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Decline in influenza vaccine effectiveness with time after vaccination, Navarre, Spain, season 2011/12.

Abstract

This study evaluates the influenza vaccine effectiveness (VE) in preventing laboratory-confirmed cases in Navarre, Spain, in the 2011/12 season in which the peak was delayed until week 7 of 2012. We conducted a test-negative case–control study. Patients with influenza-like illness in hospitals and primary healthcare were swabbed for testing by reverse transcription-polymerase chain reaction. Influenza vaccination status and other covariates were obtained from healthcare databases. The vaccination status of confirmed cases and negative controls was compared after adjusting for potential confounders. VE was calculated as (1-odds ratio)x100. The 411 confirmed cases (93% influenza A(H3)) were compared with 346 controls. Most characterised viruses did not match the vaccine strains. The adjusted estimate of VE was 31% (95% confidence interval (CI): -21 to 60) for all patients, 44% (95% CI: -11 to 72) for those younger than 65 years and 19% (95% CI: -146 to 73) for those 65 or older. The VE was 61% (95% CI: 5 to 84) in the first 100 days after vaccination, 42% (95% CI: -39 to 75) between 100 and 119 days, and zero thereafter. This decline mainly affected people aged 65 or over. These results suggest a low preventive effect of the 2011/12 seasonal influenza vaccine, and a decline in VE with time since vaccination.

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  • Authors+Show Affiliations

    ,

    Instituto de Salud Publica de Navarra (Public Health Institute of Navarre), Pamplona, Spain. jcastilc@navarra.es

    , , , , , , , , , , , , ,

    Source

    MeSH

    Adolescent
    Adult
    Age Factors
    Aged
    Aged, 80 and over
    Case-Control Studies
    Child
    Child, Preschool
    Confidence Intervals
    Female
    Humans
    Incidence
    Infant
    Infant, Newborn
    Influenza A virus
    Influenza Vaccines
    Influenza, Human
    Logistic Models
    Male
    Middle Aged
    Primary Health Care
    Reverse Transcriptase Polymerase Chain Reaction
    Seasons
    Sentinel Surveillance
    Spain
    Time Factors
    Treatment Outcome
    Vaccination
    Young Adult

    Pub Type(s)

    Evaluation Studies
    Journal Article
    Research Support, Non-U.S. Gov't

    Language

    eng

    PubMed ID

    23399423

    Citation

    Castilla, J, et al. "Decline in Influenza Vaccine Effectiveness With Time After Vaccination, Navarre, Spain, Season 2011/12." Euro Surveillance : Bulletin Europeen Sur Les Maladies Transmissibles = European Communicable Disease Bulletin, vol. 18, no. 5, 2013.
    Castilla J, Martínez-Baz I, Martínez-Artola V, et al. Decline in influenza vaccine effectiveness with time after vaccination, Navarre, Spain, season 2011/12. Euro Surveill. 2013;18(5).
    Castilla, J., Martínez-Baz, I., Martínez-Artola, V., Reina, G., Pozo, F., García Cenoz, M., ... Barricarte, A. (2013). Decline in influenza vaccine effectiveness with time after vaccination, Navarre, Spain, season 2011/12. Euro Surveillance : Bulletin Europeen Sur Les Maladies Transmissibles = European Communicable Disease Bulletin, 18(5).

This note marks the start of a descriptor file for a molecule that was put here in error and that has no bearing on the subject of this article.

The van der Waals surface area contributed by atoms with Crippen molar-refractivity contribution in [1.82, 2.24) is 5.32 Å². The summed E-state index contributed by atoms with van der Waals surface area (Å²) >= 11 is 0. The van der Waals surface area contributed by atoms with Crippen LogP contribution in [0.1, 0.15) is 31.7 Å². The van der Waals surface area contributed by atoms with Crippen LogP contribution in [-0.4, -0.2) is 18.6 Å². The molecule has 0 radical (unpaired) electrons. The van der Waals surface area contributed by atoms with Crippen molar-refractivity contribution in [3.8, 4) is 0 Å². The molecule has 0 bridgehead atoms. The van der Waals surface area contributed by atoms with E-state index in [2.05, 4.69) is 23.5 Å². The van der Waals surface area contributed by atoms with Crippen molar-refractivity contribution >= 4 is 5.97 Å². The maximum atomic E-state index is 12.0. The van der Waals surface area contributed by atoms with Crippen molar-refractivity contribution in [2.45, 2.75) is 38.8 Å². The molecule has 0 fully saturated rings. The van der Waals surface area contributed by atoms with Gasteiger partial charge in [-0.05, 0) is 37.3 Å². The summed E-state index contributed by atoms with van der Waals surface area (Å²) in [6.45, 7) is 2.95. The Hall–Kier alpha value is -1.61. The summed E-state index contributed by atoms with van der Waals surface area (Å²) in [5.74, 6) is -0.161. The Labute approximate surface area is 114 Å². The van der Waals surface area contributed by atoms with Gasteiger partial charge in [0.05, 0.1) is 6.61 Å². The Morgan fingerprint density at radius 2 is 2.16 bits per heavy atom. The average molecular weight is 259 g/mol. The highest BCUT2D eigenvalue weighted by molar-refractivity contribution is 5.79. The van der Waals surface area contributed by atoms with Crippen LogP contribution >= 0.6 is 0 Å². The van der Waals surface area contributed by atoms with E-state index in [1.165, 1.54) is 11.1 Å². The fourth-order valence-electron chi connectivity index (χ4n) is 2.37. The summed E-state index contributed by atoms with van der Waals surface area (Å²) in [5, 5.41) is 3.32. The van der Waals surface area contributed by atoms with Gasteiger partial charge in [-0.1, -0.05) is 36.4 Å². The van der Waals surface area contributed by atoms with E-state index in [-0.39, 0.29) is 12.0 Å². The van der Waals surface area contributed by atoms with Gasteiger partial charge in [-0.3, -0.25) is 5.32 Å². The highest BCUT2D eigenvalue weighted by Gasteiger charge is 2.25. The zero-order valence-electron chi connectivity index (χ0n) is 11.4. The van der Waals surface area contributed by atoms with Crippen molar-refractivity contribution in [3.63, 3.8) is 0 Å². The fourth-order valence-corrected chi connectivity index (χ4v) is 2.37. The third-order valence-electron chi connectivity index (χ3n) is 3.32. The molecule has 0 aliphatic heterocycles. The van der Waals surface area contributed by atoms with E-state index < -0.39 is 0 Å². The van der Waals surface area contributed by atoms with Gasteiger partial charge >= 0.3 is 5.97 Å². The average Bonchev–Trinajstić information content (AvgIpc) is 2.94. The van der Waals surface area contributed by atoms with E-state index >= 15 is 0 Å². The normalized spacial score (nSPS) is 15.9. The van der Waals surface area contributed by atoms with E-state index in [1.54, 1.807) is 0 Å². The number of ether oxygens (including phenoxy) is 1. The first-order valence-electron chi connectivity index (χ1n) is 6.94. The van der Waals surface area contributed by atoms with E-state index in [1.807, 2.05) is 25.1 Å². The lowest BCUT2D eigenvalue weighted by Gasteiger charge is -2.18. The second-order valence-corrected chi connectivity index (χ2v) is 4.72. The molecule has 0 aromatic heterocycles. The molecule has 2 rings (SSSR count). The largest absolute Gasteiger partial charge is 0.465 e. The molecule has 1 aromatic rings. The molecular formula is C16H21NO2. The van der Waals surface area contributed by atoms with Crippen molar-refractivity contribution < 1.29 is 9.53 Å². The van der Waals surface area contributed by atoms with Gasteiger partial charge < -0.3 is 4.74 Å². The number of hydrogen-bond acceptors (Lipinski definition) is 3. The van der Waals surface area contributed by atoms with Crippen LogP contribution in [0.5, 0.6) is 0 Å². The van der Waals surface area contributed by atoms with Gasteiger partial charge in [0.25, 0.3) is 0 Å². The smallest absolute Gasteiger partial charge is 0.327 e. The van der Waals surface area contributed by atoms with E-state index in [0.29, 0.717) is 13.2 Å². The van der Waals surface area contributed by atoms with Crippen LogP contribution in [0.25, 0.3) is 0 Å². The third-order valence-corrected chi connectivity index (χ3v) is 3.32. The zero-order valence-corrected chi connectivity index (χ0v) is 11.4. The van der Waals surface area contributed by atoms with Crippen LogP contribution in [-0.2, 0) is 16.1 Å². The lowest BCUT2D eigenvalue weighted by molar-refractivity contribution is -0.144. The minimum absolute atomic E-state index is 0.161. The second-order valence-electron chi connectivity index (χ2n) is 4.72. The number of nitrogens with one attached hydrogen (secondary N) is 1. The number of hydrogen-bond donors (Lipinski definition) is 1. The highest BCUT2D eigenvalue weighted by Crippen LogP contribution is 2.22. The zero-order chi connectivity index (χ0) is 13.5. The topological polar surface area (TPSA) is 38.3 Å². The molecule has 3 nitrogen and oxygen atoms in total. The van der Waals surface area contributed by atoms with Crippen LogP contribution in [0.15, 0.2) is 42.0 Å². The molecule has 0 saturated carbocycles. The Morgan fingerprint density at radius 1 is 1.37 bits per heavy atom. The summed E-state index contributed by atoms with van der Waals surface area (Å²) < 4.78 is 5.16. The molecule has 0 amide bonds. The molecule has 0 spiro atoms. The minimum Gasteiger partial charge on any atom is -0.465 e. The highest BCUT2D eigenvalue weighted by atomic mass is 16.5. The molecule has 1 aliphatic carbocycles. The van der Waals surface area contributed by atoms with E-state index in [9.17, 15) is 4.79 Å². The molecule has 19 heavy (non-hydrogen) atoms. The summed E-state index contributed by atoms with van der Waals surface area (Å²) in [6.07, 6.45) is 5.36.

Castilla J, et al. Decline in Influenza Vaccine Effectiveness With Time After Vaccination, Navarre, Spain, Season 2011/12. Euro Surveill. 2013 Jan 31;18(5) PubMed PMID: 23399423.
    * Article titles in AMA citation format should be in sentence-case
    TY - JOUR T1 - Decline in influenza vaccine effectiveness with time after vaccination, Navarre, Spain, season 2011/12. AU - Castilla,J, AU - Martínez-Baz,I, AU - Martínez-Artola,V, AU - Reina,G, AU - Pozo,F, AU - García Cenoz,M, AU - Guevara,M, AU - Morán,J, AU - Irisarri,F, AU - Arriazu,M, AU - Albéniz,E, AU - Ezpeleta,C, AU - Barricarte,A, AU - ,, AU - ,, Y1 - 2013/01/31/ PY - 2013/2/13/entrez PY - 2013/2/13/pubmed PY - 2013/4/10/medline JF - Euro surveillance : bulletin Europeen sur les maladies transmissibles = European communicable disease bulletin JO - Euro Surveill. VL - 18 IS - 5 N2 - This study evaluates the influenza vaccine effectiveness (VE) in preventing laboratory-confirmed cases in Navarre, Spain, in the 2011/12 season in which the peak was delayed until week 7 of 2012. We conducted a test-negative case–control study. Patients with influenza-like illness in hospitals and primary healthcare were swabbed for testing by reverse transcription-polymerase chain reaction. Influenza vaccination status and other covariates were obtained from healthcare databases. The vaccination status of confirmed cases and negative controls was compared after adjusting for potential confounders. VE was calculated as (1-odds ratio)x100. The 411 confirmed cases (93% influenza A(H3)) were compared with 346 controls. Most characterised viruses did not match the vaccine strains. The adjusted estimate of VE was 31% (95% confidence interval (CI): -21 to 60) for all patients, 44% (95% CI: -11 to 72) for those younger than 65 years and 19% (95% CI: -146 to 73) for those 65 or older. The VE was 61% (95% CI: 5 to 84) in the first 100 days after vaccination, 42% (95% CI: -39 to 75) between 100 and 119 days, and zero thereafter. This decline mainly affected people aged 65 or over. These results suggest a low preventive effect of the 2011/12 seasonal influenza vaccine, and a decline in VE with time since vaccination. SN - 1560-7917 UR - https://www.unboundmedicine.com/medline/citation/23399423/Decline_in_influenza_vaccine_effectiveness_with_time_after_vaccination_Navarre_Spain_season_2011/12_ L2 - http://www.eurosurveillance.org/ViewArticle.aspx?ArticleId=20388 DB - PRIME DP - Unbound Medicine ER -